Wright-Patterson Air Force Base isn't the most important base in the Air Force. It also isn't the biggest. But for the Dayton, Ohio, area, it's an important economic factor. And now that U.S. military veterans have access to military bases, it's getting a lot more important to vets in the local community.
When the 2019 National Defense Authorization Act allowed veterans with service-connected disabilities and those enrolled in the Department of Veterans Affairs' caregiver program to access the base, the 88th Security Forces Squadron didn't have a hard time with the influx of veterans requesting access, said Patrick Poth, chief of plans and programs for the 88th at Wright-Patt. They opened up early registration for veterans to get base access.
Although entrance rules might vary by base, most operate under the same procedures as Wright-Patterson. To get base access there, eligible veterans first need to get their Veterans Health Identification Card (VHIC) from the enrollment office of their local VA. Usually, you just need to have a photo taken, and your new ID will show up in the mail within a few weeks.
But If the veteran doesn’t have a VHIC, they’ll be directed to go get one. Only with a VHIC can the veteran get access to the base.
All a veteran has to do is take their VHIC, along with valid state ID, driver's license or passport, to an installation's Pass and ID office. If this office isn't outside the base, call ahead to find out where to go.
After a quick background check -- it takes longer to read this paragraph than it does to do the background check -- everything is all set for access. Just drive to the gate and show the VHIC.
For veteran caregivers, the process is a little longer, but just as easy. Caregivers should have received an eligibility letter from VA’s Office of Community Care. They just need to take this letter and a REAL ID-compliant identification to the base Pass and ID officer.
Once there, credentials showing your registration in the Defense Biometrics Identification System (DBIDS) will be issued to the caregiver. This is good for one year.
It turns out a lot has changed since many veterans left the U.S. military. Security Forces have ID card scanners; AAFES exchanges have special home and garden centers; and now airmen don't have to drive a half hour to show up late with Starbucks -- in many cases, including at Wright-Patt, there's one right on base.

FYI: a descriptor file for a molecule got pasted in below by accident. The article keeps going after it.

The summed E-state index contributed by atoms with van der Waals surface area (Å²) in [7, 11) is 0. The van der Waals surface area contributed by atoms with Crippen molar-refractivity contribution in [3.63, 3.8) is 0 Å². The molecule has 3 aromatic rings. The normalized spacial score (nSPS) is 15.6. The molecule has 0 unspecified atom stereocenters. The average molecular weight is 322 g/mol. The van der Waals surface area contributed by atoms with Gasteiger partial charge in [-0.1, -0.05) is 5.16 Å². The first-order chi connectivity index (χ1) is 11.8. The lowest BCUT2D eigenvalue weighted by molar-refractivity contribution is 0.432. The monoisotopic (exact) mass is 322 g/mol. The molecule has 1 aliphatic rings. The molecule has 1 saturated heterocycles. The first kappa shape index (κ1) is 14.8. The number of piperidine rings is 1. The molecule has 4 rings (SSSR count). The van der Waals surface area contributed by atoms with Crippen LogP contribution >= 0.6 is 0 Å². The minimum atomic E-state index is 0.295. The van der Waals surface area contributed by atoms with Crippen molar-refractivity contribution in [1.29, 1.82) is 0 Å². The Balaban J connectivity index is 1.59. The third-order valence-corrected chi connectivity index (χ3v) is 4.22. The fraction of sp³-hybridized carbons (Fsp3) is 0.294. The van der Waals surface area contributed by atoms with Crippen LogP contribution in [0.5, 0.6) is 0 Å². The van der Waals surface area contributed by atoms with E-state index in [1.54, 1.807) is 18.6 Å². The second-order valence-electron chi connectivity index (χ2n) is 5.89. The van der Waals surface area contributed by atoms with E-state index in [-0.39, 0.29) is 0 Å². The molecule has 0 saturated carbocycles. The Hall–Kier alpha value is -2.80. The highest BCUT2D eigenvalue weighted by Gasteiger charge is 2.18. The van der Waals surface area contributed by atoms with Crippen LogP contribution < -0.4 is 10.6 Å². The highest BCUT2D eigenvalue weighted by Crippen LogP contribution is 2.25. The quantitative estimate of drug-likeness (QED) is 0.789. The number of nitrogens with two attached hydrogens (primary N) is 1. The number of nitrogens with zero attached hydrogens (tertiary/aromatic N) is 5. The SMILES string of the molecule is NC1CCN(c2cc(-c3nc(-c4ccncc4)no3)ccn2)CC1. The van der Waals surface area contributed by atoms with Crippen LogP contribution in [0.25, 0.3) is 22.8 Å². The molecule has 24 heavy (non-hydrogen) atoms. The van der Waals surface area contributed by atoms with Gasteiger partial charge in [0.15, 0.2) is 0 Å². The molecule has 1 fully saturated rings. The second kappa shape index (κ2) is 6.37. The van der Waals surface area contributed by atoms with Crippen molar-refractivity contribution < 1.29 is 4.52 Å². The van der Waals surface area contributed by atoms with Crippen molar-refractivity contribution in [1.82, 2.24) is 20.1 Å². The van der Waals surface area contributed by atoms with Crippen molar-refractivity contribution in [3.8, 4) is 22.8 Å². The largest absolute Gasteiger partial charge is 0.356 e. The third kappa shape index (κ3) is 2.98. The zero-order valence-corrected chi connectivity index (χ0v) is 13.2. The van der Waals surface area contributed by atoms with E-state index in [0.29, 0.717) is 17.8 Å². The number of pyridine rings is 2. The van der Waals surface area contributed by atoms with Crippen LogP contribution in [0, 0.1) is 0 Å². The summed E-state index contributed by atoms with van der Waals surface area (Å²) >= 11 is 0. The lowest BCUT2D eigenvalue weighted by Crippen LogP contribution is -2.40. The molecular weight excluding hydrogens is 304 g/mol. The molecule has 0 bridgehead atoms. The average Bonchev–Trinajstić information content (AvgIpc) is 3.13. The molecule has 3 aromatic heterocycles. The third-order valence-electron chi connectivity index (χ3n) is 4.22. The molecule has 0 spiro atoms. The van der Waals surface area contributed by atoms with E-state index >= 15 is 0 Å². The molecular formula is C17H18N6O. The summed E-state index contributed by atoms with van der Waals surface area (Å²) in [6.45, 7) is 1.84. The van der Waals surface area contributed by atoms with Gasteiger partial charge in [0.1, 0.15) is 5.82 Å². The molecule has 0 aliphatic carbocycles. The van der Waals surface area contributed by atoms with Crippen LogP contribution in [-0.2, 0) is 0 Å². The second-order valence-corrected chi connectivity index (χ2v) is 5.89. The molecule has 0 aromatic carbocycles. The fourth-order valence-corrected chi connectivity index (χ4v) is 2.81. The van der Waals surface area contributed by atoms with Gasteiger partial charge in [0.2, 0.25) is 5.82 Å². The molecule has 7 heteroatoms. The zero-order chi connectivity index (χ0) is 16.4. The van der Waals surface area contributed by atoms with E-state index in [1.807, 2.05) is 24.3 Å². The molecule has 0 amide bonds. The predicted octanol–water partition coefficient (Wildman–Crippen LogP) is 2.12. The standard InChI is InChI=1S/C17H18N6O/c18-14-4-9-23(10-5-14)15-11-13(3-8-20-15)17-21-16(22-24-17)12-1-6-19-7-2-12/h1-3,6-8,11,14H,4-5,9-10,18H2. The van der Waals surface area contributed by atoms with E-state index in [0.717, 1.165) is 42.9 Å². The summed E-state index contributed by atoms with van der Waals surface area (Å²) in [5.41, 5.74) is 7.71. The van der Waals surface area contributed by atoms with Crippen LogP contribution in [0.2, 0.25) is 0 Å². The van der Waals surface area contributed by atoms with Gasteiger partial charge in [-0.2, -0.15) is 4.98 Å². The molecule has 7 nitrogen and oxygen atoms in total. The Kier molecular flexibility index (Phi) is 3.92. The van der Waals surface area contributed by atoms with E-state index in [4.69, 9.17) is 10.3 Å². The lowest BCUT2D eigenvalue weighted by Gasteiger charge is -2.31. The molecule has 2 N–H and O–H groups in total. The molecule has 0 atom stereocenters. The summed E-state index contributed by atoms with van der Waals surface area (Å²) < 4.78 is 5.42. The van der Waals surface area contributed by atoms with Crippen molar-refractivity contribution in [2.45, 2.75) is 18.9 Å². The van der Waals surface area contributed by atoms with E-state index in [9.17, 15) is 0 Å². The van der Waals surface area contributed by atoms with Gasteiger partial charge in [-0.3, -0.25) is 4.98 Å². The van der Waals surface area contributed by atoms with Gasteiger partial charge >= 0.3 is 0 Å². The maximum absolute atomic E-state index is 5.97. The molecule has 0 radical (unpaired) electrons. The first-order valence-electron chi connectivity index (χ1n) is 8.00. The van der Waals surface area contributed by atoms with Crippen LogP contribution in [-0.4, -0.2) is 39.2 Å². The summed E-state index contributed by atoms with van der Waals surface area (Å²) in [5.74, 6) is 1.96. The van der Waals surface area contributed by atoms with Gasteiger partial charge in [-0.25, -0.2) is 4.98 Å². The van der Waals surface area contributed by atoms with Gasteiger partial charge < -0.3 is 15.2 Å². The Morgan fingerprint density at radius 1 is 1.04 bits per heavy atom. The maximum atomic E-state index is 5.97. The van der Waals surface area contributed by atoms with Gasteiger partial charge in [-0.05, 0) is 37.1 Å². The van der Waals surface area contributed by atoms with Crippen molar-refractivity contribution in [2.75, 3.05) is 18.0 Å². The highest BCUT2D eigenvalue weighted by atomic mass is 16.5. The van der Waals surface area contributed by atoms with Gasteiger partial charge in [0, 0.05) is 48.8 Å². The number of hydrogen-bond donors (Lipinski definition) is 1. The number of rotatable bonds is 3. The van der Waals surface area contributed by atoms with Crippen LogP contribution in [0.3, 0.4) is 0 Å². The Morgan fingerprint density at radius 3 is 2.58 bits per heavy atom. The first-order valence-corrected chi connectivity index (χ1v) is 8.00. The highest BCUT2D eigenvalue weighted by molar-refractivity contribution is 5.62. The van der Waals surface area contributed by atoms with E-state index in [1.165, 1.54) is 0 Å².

Those ID card scanners are the most important thing, however. Base security personnel can scan a VHIC or base-specific DBIDS credential and wave new vets through.
Veterans will have to submit to the background check process for every new base they want to visit -- and need to be rechecked and re-registered every three years.
If a primary family caregiver loses that eligibility letter, they can call 1-877-733-7927 to request a replacement.
Once on the base, veterans have access to anything that makes money, be it MWR facilities or retail and revenue centers. Aside from commissary and exchange access, this includes bowling alleys, movie theaters, lodging and Enlisted or Officers' Clubs.
What's off limits are things like fitness centers, libraries and child care centers. Those facilities are still reserved for military members only.
The veteran can bring up to five others on base at any time as long as their relationship to the VHIC holder is established, such as a spouse or adult children of the veteran. Each will have to go to the same office, with REAL ID-compliant identification, to have their backgrounds checked. Once confirmed, they are given 24-hour passes.
Each family member will have to go through this process for every visit. They must remain with the VHIC- or VA letter-holder for the entirety of their base visit.
Most importantly, don't forget the rules of the base. Traffic violations still result in citations, so watch your speed on your way to Anthony's Pizza.
-- Blake Stilwell can be reached at firstname.lastname@example.org.
Want to Learn More About Military Life?
Whether you're thinking of joining the military, looking for post-military careers or keeping up with military life and benefits, Military.com has you covered. Subscribe to Military.com to have military news, updates and resources delivered directly to your inbox.